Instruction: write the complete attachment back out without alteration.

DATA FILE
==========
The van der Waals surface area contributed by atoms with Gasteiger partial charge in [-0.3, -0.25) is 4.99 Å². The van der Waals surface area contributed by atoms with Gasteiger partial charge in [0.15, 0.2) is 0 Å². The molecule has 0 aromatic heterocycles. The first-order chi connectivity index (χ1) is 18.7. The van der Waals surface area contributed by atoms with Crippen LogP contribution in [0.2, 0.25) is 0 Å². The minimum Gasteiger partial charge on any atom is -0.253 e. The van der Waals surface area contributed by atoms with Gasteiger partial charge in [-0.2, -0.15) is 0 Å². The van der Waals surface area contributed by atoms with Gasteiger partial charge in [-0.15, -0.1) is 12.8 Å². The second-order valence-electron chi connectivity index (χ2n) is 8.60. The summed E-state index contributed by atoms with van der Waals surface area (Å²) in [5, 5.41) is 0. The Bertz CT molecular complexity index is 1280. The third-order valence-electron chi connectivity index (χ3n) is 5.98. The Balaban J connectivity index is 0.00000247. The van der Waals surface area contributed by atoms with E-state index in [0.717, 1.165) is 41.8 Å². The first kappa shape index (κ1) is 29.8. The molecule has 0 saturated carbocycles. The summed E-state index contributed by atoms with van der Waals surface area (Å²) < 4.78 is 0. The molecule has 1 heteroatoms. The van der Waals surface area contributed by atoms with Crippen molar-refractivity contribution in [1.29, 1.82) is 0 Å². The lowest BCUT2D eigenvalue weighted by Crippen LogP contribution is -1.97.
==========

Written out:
The van der Waals surface area contributed by atoms with Gasteiger partial charge in [-0.3, -0.25) is 4.99 Å². The van der Waals surface area contributed by atoms with Gasteiger partial charge in [0.15, 0.2) is 0 Å². The molecule has 0 aromatic heterocycles. The first-order chi connectivity index (χ1) is 18.7. The van der Waals surface area contributed by atoms with Crippen LogP contribution in [0.2, 0.25) is 0 Å². The minimum Gasteiger partial charge on any atom is -0.253 e. The van der Waals surface area contributed by atoms with Gasteiger partial charge in [-0.2, -0.15) is 0 Å². The van der Waals surface area contributed by atoms with Gasteiger partial charge in [-0.15, -0.1) is 12.8 Å². The second-order valence-electron chi connectivity index (χ2n) is 8.60. The summed E-state index contributed by atoms with van der Waals surface area (Å²) in [5, 5.41) is 0. The Bertz CT molecular complexity index is 1280. The third-order valence-electron chi connectivity index (χ3n) is 5.98. The Balaban J connectivity index is 0.00000247. The van der Waals surface area contributed by atoms with E-state index in [0.717, 1.165) is 41.8 Å². The first kappa shape index (κ1) is 29.8. The molecule has 0 saturated carbocycles. The summed E-state index contributed by atoms with van der Waals surface area (Å²) < 4.78 is 0. The molecule has 1 heteroatoms. The van der Waals surface area contributed by atoms with Crippen molar-refractivity contribution in [1.29, 1.82) is 0 Å². The lowest BCUT2D eigenvalue weighted by Crippen LogP contribution is -1.97.